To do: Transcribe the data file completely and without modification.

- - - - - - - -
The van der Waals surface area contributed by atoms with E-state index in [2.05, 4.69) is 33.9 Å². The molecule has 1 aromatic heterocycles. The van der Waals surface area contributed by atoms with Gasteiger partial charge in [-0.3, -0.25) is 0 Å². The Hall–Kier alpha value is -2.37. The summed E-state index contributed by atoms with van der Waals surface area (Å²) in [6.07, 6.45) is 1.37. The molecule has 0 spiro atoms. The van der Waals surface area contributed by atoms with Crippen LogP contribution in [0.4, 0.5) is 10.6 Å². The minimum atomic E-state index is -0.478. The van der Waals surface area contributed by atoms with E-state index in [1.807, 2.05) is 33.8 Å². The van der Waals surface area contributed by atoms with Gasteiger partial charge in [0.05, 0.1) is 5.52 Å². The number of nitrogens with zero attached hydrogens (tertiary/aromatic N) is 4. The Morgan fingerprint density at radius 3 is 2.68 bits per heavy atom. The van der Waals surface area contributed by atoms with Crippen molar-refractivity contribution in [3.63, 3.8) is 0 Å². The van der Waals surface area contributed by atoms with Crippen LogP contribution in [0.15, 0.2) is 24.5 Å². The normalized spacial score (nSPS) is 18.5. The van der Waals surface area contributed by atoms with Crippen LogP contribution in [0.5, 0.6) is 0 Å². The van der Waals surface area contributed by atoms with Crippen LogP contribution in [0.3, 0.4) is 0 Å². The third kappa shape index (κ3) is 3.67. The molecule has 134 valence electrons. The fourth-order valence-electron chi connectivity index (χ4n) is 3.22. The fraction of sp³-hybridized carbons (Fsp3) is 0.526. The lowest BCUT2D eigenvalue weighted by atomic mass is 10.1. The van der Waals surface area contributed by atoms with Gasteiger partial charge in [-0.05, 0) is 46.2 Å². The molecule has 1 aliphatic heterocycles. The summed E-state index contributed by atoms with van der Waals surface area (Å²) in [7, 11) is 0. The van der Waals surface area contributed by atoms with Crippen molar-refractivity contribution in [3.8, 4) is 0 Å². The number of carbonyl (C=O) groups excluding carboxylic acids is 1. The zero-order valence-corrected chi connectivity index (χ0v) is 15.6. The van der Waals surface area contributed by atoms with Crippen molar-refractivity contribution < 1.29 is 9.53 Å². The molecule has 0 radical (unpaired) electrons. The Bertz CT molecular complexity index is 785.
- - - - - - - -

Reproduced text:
The van der Waals surface area contributed by atoms with E-state index in [2.05, 4.69) is 33.9 Å². The molecule has 1 aromatic heterocycles. The van der Waals surface area contributed by atoms with Gasteiger partial charge in [-0.3, -0.25) is 0 Å². The Hall–Kier alpha value is -2.37. The summed E-state index contributed by atoms with van der Waals surface area (Å²) in [6.07, 6.45) is 1.37. The molecule has 0 spiro atoms. The van der Waals surface area contributed by atoms with Crippen LogP contribution in [0.4, 0.5) is 10.6 Å². The minimum atomic E-state index is -0.478. The van der Waals surface area contributed by atoms with E-state index in [1.807, 2.05) is 33.8 Å². The van der Waals surface area contributed by atoms with Gasteiger partial charge in [0.05, 0.1) is 5.52 Å². The number of nitrogens with zero attached hydrogens (tertiary/aromatic N) is 4. The Morgan fingerprint density at radius 3 is 2.68 bits per heavy atom. The van der Waals surface area contributed by atoms with Crippen molar-refractivity contribution in [3.63, 3.8) is 0 Å². The van der Waals surface area contributed by atoms with Crippen LogP contribution in [0.15, 0.2) is 24.5 Å². The normalized spacial score (nSPS) is 18.5. The van der Waals surface area contributed by atoms with Crippen LogP contribution in [0.5, 0.6) is 0 Å². The van der Waals surface area contributed by atoms with Crippen LogP contribution in [0.3, 0.4) is 0 Å². The third kappa shape index (κ3) is 3.67. The molecule has 134 valence electrons. The fourth-order valence-electron chi connectivity index (χ4n) is 3.22. The fraction of sp³-hybridized carbons (Fsp3) is 0.526. The lowest BCUT2D eigenvalue weighted by atomic mass is 10.1. The van der Waals surface area contributed by atoms with Gasteiger partial charge in [-0.05, 0) is 46.2 Å². The molecule has 1 aliphatic heterocycles. The summed E-state index contributed by atoms with van der Waals surface area (Å²) in [7, 11) is 0. The van der Waals surface area contributed by atoms with Crippen molar-refractivity contribution in [3.8, 4) is 0 Å². The number of carbonyl (C=O) groups excluding carboxylic acids is 1. The zero-order valence-corrected chi connectivity index (χ0v) is 15.6. The van der Waals surface area contributed by atoms with Crippen molar-refractivity contribution < 1.29 is 9.53 Å². The molecule has 0 radical (unpaired) electrons. The Bertz CT molecular complexity index is 785.